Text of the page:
However, he is aware of the fact that he is not the prime target of many people’s oppression and bullying. 'When it comes to discrimination, I see it on the level of gender more than sexuality, just because it’s more prominent,' he explains. 'I do consider myself a bit more privileged than, say, lesbian women who face oppression regarding both their gender and sexuality within this country.' This is linked to several penal codes used to prosecute both women and the queer community.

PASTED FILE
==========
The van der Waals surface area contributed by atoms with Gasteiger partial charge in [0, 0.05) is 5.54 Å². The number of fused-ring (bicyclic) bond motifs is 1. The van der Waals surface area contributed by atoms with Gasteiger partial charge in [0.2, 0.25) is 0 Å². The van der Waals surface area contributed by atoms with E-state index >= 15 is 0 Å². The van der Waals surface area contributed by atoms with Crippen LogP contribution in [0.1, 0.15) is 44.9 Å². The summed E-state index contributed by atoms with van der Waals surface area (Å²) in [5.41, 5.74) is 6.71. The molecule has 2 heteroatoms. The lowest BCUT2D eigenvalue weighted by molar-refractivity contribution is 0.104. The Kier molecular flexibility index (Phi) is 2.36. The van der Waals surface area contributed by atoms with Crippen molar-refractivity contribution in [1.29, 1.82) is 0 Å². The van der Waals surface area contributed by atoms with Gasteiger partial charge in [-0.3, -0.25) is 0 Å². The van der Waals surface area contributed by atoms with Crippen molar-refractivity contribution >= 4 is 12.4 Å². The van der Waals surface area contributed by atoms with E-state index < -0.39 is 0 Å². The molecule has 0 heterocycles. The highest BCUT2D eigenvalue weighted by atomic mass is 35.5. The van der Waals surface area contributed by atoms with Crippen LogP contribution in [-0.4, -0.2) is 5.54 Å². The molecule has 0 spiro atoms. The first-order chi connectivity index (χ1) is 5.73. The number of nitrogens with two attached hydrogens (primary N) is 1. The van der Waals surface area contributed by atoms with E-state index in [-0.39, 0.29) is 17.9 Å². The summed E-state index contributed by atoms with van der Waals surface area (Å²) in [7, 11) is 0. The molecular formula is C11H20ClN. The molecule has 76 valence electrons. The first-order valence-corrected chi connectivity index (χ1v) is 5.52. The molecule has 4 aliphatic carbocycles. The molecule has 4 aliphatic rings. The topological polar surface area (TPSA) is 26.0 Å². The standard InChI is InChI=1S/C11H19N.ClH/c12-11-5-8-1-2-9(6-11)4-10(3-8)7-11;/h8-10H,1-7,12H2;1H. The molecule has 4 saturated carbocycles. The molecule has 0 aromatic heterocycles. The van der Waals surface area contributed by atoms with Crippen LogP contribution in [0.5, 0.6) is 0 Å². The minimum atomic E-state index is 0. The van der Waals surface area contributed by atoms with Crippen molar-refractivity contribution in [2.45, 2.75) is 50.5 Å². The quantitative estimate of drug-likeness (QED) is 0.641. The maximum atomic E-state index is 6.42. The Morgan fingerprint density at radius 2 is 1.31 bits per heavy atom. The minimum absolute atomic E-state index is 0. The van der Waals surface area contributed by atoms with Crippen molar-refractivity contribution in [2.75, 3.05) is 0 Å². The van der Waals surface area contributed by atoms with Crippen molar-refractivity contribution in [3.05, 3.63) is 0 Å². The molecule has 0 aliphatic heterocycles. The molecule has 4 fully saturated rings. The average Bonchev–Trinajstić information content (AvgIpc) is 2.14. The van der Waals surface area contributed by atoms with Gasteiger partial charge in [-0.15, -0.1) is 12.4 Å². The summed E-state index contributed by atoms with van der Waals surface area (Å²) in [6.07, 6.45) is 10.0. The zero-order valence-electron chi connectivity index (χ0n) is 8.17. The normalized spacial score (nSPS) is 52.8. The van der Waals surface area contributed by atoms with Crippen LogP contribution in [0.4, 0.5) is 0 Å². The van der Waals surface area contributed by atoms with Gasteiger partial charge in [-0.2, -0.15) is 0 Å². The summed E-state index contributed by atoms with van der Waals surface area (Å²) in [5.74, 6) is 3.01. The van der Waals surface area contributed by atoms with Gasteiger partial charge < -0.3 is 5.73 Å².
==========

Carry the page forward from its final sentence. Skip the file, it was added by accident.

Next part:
Security forces and judges have frequently used Article 534 of the Lebanese Penal Code to justify prosecuting and arresting queer people. It stipulates that 'sexual intercourse against nature' is criminal and those prosecuted could face up to a year in prison. This presents an opportunity, which was seized ‘occasionally’ as late as 2017, for a homophobic interpretation of the law, and has historically allowed for institutionalised persecution of the queer community. In recent years, a few judges have, however, dismissed such cases, claiming that if consent has been provided, then the accused should not be subjected to legal penalties. In May 2018 nearly 100 electoral candidates publicly called for the decriminalisation of homosexuality, and in the same year, the right-wing Christian Democratic Kataeb party announced their plans to repeal all legal provisions which criminalise homosexuality. Nevertheless, in 2020, Article 534 is still in place and continues to cause anxiety among the Lebanese queer community.